Bits & Pieces
We'll have more Thursday, but make plans to visit the new "Experience Oregon" exhibit — three years in the making — at the Oregon Historical Society, 1200 S.W. Park Ave.
It's a 7,000-square-foot exhibit that teaches about people, places and events that have shaped the state, through artifacts, photos and more. It's set to open Thursday, Feb. 14 — the state's 160th birthday. There'll be a blessing led by members of the Confederated Tribes of the Grande Ronde at 11 a.m., and a ribbon-cutting ceremony at noon.
"'Experience Oregon' is very aptly named," says Kerry Tymchuk, executive director of the Oregon Historical Society. "It is a state-of-the-art, immersive experience that brings to life the remarkable and dramatic history of Oregon and those who have called it home."
The origin of manga has been explored with an exhibition. Now there's something a bit older.
"Ice and Stone: Suiseki Viewing Stones" shows at the Portland Japanese Garden, 611 N.W. Kingston Ave., from Feb. 9-24. Suiseki is the Japanese art of stone appreciation. Centuries-old viewing stones are valued for their distinctive shapes, colors and textures. Traditionally, they are placed on a fine bed of sand in shallow bronze or ceramic trays to create distillations of nature enjoyed outdoors.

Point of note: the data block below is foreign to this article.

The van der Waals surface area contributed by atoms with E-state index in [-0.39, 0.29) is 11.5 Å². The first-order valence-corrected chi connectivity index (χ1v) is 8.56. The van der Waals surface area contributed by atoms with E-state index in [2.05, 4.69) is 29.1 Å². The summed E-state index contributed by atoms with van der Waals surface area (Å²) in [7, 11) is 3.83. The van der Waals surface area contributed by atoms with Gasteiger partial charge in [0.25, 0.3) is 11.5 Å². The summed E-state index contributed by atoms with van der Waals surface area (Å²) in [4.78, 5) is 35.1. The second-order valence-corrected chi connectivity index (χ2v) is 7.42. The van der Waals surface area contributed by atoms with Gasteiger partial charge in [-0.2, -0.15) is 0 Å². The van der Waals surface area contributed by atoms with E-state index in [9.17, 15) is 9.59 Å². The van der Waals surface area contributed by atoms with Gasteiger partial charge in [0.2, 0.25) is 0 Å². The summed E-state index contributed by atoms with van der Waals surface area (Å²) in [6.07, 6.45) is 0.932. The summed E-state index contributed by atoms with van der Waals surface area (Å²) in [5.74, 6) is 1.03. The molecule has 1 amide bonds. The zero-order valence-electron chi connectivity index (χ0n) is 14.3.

The stones are paired with black and white photography of rugged Hokkaido landscapes by Northwest photographer Michael Kenna to commemorate the 60th anniversary of the sister city relationship between Portland and Sapporo, Japan.
For more: www.japanesegarden.org.
If you watch "Who Wants to Be a Millionaire" and local TV, you'll recognize one of the show's players Monday, Feb. 18. Steve Dunn, an anchor on KATU (2), is one of six broadcasters playing for $1 million for a favorite charity of his choice during "Play It Forward Week." He'll be playing for Meals on Wheels. Shows air at 2 and 2:30 p.m.
For more: www.MillionaireTV.com.
'Oregon Black Pioneers'
Oregon Public Broadcasting will screen a new documentary that traces the early history and contributions of African-Americans in the state, from fur trappers and explorers to farmers and merchants, all working under the cloud of discrimination. The 30-minute show airs on OPB and online at 9 p.m. Feb. 25. The film is narrated by musician/educator Darrell Grant. It was written and produced by Kami Horton. For more: www.opb.org/blackpioneers. There'll also be screening events, including 7 p.m. Feb. 20 at the Oregon Historical Society.